• Problems have been found with digging the 00 metres of new tunnels.;

At least though, the contractors seem to be keeping all the lines open, as they carry out this most complex of projects in the heart of the City of London.

Once the station is completed, it will be interesting to see how many billions of pounds worth of office space are built on top of the new Underground complex.

 

December 8, 2017 Posted by | Travel | , , , , , | Leave a comment

Development Of Knightsbridge Station

Knightsbridge station is an important station on the Piccadilly Line.

It is unusual in that it is one of the few double-ended tube station, with one entrance at Sloane Street by Harvey Nicholls and the other along the Brompton Road at Harrods.

I took these pictures on a Sunday morning as I walked around the station.

The existing building over the Sloane Street entrance is being redeveloped. Wikipedia gives these details.

The residential development of One Hyde Park opposite the station features an entrance to the station which is the diverted closed off exit. It re-opened in December 2010.

In 2017, a developer will refurbish the block above the station and close exits 3 and 4 that lead to Brompton Road and Sloane Street. When this work is complete, there will be a new entrance in Brompton Road, the two exits having been blocked permanently. The station will also feature Step Free Access available from a new entrance in Hooper’s Court, where the original station first opened, with lifts in the original lift shaft that will led to the Piccadilly platforms.

This page on the TfL web site gives more details. This is said.

Knightsbridge Tube station will have step-free access in 2020, reached by a new entrance at Hooper’s Court.

Two new lifts will serve the Piccadilly line platforms, making the station step-free from street level to the trains.

A second new entrance will open at 15 Brompton Road in 2019, replacing the former entrance on the corner of Sloane Street and Brompton Road. The pavement on Brompton Road and Sloane Street will be widened, making more room for pedestrians.

Note that the new entrance at 15 Brompton Road will be about halfway between the corner and the LK Bennett store, which is at 39-41.

Conclusion

It looks as if Knightsbridge tube station will be very much improved.

But!

  • Cutting the traffic through the area would help.
  • I can’t say that I’m impressed with the new entrance to the station on the North side of Knightsbridge.

At least the entrance by Harrods, is much more in keeping with the area.

November 27, 2017 Posted by | Travel | , , , , , , | Leave a comment

Boosting The Cross-Border Economy

The title of this post, is the same as this article on the BBC. It starts like this.

If they wanted a name-check in the budget, then they got it.

But there was little more detail – for the time being at least – about the growth deal for the Borderlands.

The chancellor announced the UK government would “begin negotiations” on it and work with local partners and the Scottish government.

I feel very strongly, that boosting this Borderlands could be of real value to both countries and obviously this is behind the Government’s thinking.

The article attempts to answer the questions it poses and proposes various transport upgrades.

I would do the following to the railways.

  • Complete the Borders Railway to Carlisle.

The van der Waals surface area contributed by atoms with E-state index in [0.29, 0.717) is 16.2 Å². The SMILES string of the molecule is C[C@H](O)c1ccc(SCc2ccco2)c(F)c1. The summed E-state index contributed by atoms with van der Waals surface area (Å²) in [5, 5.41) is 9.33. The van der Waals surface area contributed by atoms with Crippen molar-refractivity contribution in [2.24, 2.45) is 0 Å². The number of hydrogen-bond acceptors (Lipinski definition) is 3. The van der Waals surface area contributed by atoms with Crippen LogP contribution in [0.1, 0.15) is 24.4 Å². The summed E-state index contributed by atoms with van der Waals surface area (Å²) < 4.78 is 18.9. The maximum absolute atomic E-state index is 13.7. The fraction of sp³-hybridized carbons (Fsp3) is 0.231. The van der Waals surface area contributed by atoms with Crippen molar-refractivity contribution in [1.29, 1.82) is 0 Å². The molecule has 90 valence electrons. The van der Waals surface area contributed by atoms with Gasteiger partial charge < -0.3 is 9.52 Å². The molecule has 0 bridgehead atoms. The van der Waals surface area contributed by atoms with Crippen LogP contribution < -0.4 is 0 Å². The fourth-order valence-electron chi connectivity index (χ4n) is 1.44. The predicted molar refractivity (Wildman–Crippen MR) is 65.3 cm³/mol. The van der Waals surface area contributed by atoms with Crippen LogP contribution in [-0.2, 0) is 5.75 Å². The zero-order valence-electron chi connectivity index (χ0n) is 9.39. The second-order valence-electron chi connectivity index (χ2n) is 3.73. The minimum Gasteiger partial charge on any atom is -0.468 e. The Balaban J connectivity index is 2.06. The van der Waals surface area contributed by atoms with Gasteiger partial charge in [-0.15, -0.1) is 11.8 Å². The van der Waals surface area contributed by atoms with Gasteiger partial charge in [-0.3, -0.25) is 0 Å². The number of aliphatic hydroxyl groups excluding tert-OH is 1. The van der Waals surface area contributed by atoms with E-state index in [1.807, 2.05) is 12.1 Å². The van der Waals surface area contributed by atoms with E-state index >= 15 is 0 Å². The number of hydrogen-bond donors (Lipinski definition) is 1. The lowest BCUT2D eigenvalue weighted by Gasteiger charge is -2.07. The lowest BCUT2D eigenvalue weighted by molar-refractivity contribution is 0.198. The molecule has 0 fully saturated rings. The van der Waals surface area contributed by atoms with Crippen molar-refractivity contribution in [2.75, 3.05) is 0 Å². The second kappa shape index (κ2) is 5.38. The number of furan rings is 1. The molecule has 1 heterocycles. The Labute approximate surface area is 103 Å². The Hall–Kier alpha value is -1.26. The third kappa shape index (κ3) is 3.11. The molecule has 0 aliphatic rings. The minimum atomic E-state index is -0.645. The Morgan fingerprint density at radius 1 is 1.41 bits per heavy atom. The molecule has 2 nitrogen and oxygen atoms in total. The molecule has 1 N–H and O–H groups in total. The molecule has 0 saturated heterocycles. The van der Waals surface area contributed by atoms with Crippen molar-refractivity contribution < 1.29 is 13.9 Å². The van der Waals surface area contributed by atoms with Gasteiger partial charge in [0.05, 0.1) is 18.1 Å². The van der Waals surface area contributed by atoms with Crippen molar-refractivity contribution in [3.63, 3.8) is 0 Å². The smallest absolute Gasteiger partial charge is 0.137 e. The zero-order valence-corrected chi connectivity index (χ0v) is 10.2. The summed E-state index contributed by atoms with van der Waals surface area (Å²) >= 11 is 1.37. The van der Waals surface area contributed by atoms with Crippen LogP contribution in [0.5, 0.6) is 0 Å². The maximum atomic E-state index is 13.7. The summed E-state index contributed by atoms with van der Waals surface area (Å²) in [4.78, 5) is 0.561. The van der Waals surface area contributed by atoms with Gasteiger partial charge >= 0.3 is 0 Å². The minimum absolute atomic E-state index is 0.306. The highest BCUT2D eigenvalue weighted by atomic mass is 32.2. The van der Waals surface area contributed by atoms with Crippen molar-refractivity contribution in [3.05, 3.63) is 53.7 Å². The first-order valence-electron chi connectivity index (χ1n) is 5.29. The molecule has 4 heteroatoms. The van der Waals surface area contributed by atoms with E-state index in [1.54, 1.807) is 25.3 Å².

• Create a rail link from Carlisle to Belfast with a bridge between Stanraer and Larne.
  • Improve the Carlisle to Newcastle rail line.
  • Electrify the Glasgow to Carlisle rail line via Dumfries.
  • Improve operating speeds on both the West and East Coast Main Lines.

The BBC also suggests some roads for improvement.

This is an area to watch.

 

 

 

November 27, 2017 Posted by | Travel, World | , | Leave a comment

A Walk Between Burnley Barracks And Burnley Manchester Road Stations

Burnley Barracks and Burnley Manchester Road stations are not that far apart.

This Google Map shows Burnley’s three stations in relation to the Town Centre and Turf Moor.

The various locations are as follows.

  • Turf Moor is indicated by the red arrow in the East.
  • Burnley Barracks station is in the North-West corner.
  • Bunley Central is at the North.
  • Burnley Manchester Road is at the South.
  • The Leeds and Liverpool canal weaves its way through the town passing close to Burnley Barracks station.

What the map doesn’t show is the terrain. The main station at Manchester Road is on one stretch of high ground and Central station and Turf Moor are on another.

So I walked between Barracks and Manchester Road  stations along the canal.

It was a pleasant walk, but I still had a stiff climb up to Manchester Road station.

The East Lancashire Line

The East Lancashire Line is the line that runs through Burnley Barracks station.

The route needs to be improved and I wrote about this in Improving The Train Service Between Rose Grove And Colne Stations.

I suggested that Class 769 bi-mode trains would be ideal for the route.

Burnley Barracks Station

There would appear to be a lot of development planned along the canal.

Surely, this development will generate passenger traffic, as many will prefer to walk along the level canal tow-path, rather than climb the hill to Burnley Manchester Road station.

Burnley Barracks station needs improvement.

  • Better shelter.
  • Ticket machine.
  • Better means of requesting the train to stop.
  • Ideally, there would be a lift to street level.

But at least Network Rail are replacing the bridge over the canal and the platform can already accommodate a four-car train.

 

Conclusion

If refurbisheed four-car Class 769 trains replace the current two-car scrapyard specials on the East Lancashire Line, the following will happen.

  • Capacity on the route will be doubled.
  • The service will be faster, due to the increased speed and power.
  • No expensive platform lengthening will be required.
  • An hourly service between Blackpool South and Colne will have no problems operating seven days a week.
  • Some stations, like Burnley Barracks, will need improvements to handle the extra passengers.

Two trains per hour will need track work to add a passing loop and modern signalling, and a few more trains.

 

November 18, 2017 Posted by | Travel | , , , , , , , | 1 Comment

Walking Along Oxford Street

I took these pictures this morning, as I walked along Oxford Street from Marble Arch to Tottenham Court Road.

Note.

  1. I was surprised at the number of trees.
  2. The large number of buses.
  3. The rather small numberr of private cars.
  4. The large amount of new development to the East of Oxford Circus.

I might have got a different set of pictures later in the day.

November 7, 2017 Posted by | World | , , | Leave a comment